By this age, students in both groups were admitting that having a drink was a fun and sociable thing to do, suggesting that getting the right messages across was vital in the years leading to students leaving school.
It is not only facts about alcohol and its effects that are important, but some of the lesson activities helped young people to cope better with the potential pressures around youth and alcohol consumption, the NFER study found.
The findings also highlight the strong influence of the family on the age of onset of drinking, and suggested that schools need to consider strategies around parental engagement.
Students with greater numbers of siblings, a poor relationship with their father, and who lived with someone who usually drank alcohol in the home had an increased likelihood of ever having had a drink.
"This suggests the importance of the AET information for parents, to support them in making responsible decisions about their own alcohol consumption, acting as role-models for their children, setting boundaries and knowing where their children are and who they are with," the study said.
An earlier analysis of the programme, Talk About Alcohol: An evaluation of the Alcohol Education Trust's intervention in secondary schools, published in 2013, interviewed teachers who had used the resources.
It found that staff who had delivered Talk About Alcohol thought they were a comprehensive, "ready-to-go" package which worked well in series and that the resources offered a good range of materials to work from, and were accessible to students.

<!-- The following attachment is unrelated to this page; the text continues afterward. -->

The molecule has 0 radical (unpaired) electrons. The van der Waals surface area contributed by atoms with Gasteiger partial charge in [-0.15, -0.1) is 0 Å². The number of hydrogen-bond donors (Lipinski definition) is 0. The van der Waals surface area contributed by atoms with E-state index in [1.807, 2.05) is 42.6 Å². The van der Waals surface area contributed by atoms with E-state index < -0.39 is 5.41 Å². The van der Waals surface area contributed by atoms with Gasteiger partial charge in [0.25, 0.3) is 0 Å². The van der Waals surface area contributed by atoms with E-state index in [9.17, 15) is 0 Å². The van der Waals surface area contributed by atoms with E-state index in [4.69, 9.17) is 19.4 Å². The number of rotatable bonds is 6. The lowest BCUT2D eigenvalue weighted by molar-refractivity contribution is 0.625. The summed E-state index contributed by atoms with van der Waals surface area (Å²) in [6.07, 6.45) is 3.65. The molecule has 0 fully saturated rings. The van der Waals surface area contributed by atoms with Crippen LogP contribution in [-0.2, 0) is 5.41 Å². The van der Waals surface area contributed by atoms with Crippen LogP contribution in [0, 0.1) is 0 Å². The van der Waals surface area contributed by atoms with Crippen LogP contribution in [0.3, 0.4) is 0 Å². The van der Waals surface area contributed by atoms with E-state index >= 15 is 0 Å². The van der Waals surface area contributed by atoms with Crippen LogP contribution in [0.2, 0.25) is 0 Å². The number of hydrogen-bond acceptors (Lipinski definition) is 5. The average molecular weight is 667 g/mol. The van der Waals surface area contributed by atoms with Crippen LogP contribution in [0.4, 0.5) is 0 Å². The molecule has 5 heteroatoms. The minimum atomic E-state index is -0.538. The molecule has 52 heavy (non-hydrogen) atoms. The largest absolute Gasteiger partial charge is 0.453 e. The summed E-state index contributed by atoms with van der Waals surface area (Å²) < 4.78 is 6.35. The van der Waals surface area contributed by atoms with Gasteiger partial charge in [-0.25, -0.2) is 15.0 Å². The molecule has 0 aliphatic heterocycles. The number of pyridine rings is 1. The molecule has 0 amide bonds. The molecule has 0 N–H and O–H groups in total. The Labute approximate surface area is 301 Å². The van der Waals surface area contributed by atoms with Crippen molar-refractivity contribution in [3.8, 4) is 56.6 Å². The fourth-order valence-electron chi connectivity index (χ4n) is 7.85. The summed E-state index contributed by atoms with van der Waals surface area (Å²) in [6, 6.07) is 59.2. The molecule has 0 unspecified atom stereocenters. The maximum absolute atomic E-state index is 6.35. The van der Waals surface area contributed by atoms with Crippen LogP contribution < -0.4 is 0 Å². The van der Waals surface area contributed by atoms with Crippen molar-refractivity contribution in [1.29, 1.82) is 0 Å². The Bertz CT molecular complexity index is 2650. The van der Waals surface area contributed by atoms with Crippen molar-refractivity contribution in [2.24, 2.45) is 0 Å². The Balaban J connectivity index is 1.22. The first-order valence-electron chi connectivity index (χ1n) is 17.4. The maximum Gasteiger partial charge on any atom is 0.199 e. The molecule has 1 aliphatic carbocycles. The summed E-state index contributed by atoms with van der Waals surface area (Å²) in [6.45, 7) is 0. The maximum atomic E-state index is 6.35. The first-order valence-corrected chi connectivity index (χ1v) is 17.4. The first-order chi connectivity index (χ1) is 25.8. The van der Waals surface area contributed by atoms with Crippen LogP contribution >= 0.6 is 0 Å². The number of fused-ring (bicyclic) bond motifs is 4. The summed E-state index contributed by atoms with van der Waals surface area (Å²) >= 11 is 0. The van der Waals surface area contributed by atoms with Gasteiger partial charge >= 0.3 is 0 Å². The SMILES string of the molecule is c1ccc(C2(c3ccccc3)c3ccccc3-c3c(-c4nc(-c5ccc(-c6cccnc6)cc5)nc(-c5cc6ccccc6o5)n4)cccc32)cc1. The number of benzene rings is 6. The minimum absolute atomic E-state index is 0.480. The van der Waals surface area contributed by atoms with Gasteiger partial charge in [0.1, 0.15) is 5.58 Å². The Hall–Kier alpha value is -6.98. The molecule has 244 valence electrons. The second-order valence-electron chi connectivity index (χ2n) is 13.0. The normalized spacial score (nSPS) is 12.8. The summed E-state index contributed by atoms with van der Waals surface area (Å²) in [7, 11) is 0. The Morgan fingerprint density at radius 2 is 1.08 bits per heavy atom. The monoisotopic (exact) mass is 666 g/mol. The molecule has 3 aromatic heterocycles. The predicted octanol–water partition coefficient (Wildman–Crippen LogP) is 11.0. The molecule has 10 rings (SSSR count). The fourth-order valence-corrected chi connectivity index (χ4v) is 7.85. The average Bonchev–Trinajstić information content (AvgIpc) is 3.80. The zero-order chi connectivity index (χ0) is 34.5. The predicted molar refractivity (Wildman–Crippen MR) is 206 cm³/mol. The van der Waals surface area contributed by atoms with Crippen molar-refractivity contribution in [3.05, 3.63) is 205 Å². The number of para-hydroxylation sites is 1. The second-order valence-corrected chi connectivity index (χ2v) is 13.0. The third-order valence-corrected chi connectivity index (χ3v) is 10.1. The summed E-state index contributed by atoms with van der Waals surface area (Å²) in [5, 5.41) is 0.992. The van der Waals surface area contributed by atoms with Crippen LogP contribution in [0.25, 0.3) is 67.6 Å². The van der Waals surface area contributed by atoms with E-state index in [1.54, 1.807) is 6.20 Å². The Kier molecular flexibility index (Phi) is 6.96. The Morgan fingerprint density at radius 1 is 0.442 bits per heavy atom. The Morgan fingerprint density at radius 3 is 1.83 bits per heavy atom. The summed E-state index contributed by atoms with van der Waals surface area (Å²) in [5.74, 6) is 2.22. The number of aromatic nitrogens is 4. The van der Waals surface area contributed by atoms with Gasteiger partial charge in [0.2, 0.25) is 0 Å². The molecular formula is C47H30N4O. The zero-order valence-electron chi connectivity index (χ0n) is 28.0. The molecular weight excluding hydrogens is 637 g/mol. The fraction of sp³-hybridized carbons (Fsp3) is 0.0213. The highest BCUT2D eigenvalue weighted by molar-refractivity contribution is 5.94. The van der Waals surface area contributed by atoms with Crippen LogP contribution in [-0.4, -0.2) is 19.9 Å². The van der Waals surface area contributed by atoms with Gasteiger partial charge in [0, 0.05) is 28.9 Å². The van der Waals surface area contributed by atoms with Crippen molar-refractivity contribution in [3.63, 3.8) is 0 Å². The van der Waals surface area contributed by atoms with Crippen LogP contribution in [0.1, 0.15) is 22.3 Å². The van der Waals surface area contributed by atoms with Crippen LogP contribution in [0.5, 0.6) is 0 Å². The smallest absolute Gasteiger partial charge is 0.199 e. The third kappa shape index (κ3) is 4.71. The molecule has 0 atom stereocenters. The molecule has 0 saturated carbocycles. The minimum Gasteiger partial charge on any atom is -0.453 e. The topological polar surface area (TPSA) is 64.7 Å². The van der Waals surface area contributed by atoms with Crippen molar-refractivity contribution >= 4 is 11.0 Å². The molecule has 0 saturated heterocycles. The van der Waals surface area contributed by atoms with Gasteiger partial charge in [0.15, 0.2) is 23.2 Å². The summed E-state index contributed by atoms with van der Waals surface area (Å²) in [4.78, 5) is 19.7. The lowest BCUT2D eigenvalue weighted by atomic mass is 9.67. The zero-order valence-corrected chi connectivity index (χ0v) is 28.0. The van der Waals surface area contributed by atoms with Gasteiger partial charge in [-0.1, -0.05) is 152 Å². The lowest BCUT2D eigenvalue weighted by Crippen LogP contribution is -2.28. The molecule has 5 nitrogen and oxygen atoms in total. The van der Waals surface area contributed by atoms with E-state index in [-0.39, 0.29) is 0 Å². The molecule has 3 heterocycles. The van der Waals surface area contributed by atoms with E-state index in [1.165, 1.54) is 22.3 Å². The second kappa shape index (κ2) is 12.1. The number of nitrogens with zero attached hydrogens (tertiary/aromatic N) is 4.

They were particularly impressed with the short films, scenarios and role play, which worked well in the classroom. Overall, the programme was found to be "straightforward", engaging for students and could be effectively delivered.
Two teachers mentioned that their school had conducted an end-of-unit review of the sessions and they reported one or more of the following among students:
- Greater knowledge about alcohol and its effects on the body.
- Greater understanding of legal issues around alcohol e.g. buying alcohol by proxy.
- Greater awareness of drinking patterns among young people their age ("that not everyone is drinking").
- Feeling more prepared to avoid drinking if they want to.
The most recent NFER evaluation concluded: "The impact on delaying the onset of drinking is evidence that the Talk About Alcohol intervention is effective as an early intervention programme.
"The evidence suggests the value in a harm minimisation approach and in revisiting alcohol education at different stages – for example, via early intervention before they begin drinking (the average age of first drink is 13), before young people begin to drink more frequently (around age 15), and as they approach adulthood.
"Giving young people the facts about alcohol is not the only factor likely to influence behaviour – helping young people to develop resilience, rehearsal strategies, and self-management skills to manage risk is also important. Messages about responsible drinking are important at this age."
Tips for school leaders and teachers
- Revisit alcohol education at different key stages – for example, early intervention before they begin drinking (the average age of first drink is 13), before young people began to drink frequently (around age 15), and as they approach adulthood.
- Give young people the facts about alcohol and messages about responsible drinking. It helps to develop resilience, rehearsal strategies, and self-management skills to manage difficult situations.
- Consider how to engage parents in alcohol education programmes, as evidence highlights that family influences drinking behaviour.
- Dorothy Lepkowska is a freelance education writer.
You can view the full report at www.nfer.ac.uk/publications/AETX01. For more about the Talk About Alcohol programme and its resources, visit www.alcoholeducationtrust.org